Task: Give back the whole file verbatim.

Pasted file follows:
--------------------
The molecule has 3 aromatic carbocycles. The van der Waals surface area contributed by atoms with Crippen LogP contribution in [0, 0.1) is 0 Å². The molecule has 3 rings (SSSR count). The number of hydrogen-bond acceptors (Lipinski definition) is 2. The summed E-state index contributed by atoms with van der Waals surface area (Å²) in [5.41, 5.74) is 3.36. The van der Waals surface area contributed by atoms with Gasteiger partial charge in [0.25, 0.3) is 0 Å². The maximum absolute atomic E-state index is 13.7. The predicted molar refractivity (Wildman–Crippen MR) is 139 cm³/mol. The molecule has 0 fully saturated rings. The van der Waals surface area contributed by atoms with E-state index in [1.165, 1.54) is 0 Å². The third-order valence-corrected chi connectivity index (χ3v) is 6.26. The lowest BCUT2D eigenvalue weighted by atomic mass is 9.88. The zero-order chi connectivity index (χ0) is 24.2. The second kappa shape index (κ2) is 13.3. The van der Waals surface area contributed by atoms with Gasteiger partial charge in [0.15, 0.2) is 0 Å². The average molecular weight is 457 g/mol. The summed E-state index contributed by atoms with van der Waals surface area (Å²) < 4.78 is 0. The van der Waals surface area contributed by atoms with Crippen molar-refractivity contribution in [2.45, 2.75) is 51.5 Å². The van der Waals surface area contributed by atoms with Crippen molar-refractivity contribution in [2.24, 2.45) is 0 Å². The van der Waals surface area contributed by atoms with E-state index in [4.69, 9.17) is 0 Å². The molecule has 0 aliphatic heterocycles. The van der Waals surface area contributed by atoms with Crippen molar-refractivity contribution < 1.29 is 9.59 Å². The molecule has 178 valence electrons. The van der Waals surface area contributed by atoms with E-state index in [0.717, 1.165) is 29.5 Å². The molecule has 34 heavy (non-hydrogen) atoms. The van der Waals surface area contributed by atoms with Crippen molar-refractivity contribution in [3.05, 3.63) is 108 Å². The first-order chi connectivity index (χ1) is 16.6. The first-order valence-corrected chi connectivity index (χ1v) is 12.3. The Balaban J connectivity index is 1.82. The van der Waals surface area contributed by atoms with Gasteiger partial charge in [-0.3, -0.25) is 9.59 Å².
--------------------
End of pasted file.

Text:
The molecule has 3 aromatic carbocycles. The van der Waals surface area contributed by atoms with Crippen LogP contribution in [0, 0.1) is 0 Å². The molecule has 3 rings (SSSR count). The number of hydrogen-bond acceptors (Lipinski definition) is 2. The summed E-state index contributed by atoms with van der Waals surface area (Å²) in [5.41, 5.74) is 3.36. The van der Waals surface area contributed by atoms with Gasteiger partial charge in [0.25, 0.3) is 0 Å². The maximum absolute atomic E-state index is 13.7. The predicted molar refractivity (Wildman–Crippen MR) is 139 cm³/mol. The molecule has 0 fully saturated rings. The van der Waals surface area contributed by atoms with E-state index in [1.165, 1.54) is 0 Å². The third-order valence-corrected chi connectivity index (χ3v) is 6.26. The lowest BCUT2D eigenvalue weighted by atomic mass is 9.88. The zero-order chi connectivity index (χ0) is 24.2. The second kappa shape index (κ2) is 13.3. The van der Waals surface area contributed by atoms with Gasteiger partial charge in [0.15, 0.2) is 0 Å². The average molecular weight is 457 g/mol. The summed E-state index contributed by atoms with van der Waals surface area (Å²) < 4.78 is 0. The van der Waals surface area contributed by atoms with Crippen molar-refractivity contribution in [2.45, 2.75) is 51.5 Å². The van der Waals surface area contributed by atoms with Crippen molar-refractivity contribution in [2.24, 2.45) is 0 Å². The van der Waals surface area contributed by atoms with E-state index in [4.69, 9.17) is 0 Å². The molecule has 0 aliphatic heterocycles. The van der Waals surface area contributed by atoms with Crippen molar-refractivity contribution < 1.29 is 9.59 Å². The molecule has 178 valence electrons. The van der Waals surface area contributed by atoms with E-state index in [0.717, 1.165) is 29.5 Å². The molecule has 34 heavy (non-hydrogen) atoms. The van der Waals surface area contributed by atoms with Crippen molar-refractivity contribution in [3.05, 3.63) is 108 Å². The first-order chi connectivity index (χ1) is 16.6. The first-order valence-corrected chi connectivity index (χ1v) is 12.3. The Balaban J connectivity index is 1.82. The van der Waals surface area contributed by atoms with Gasteiger partial charge in [-0.3, -0.25) is 9.59 Å².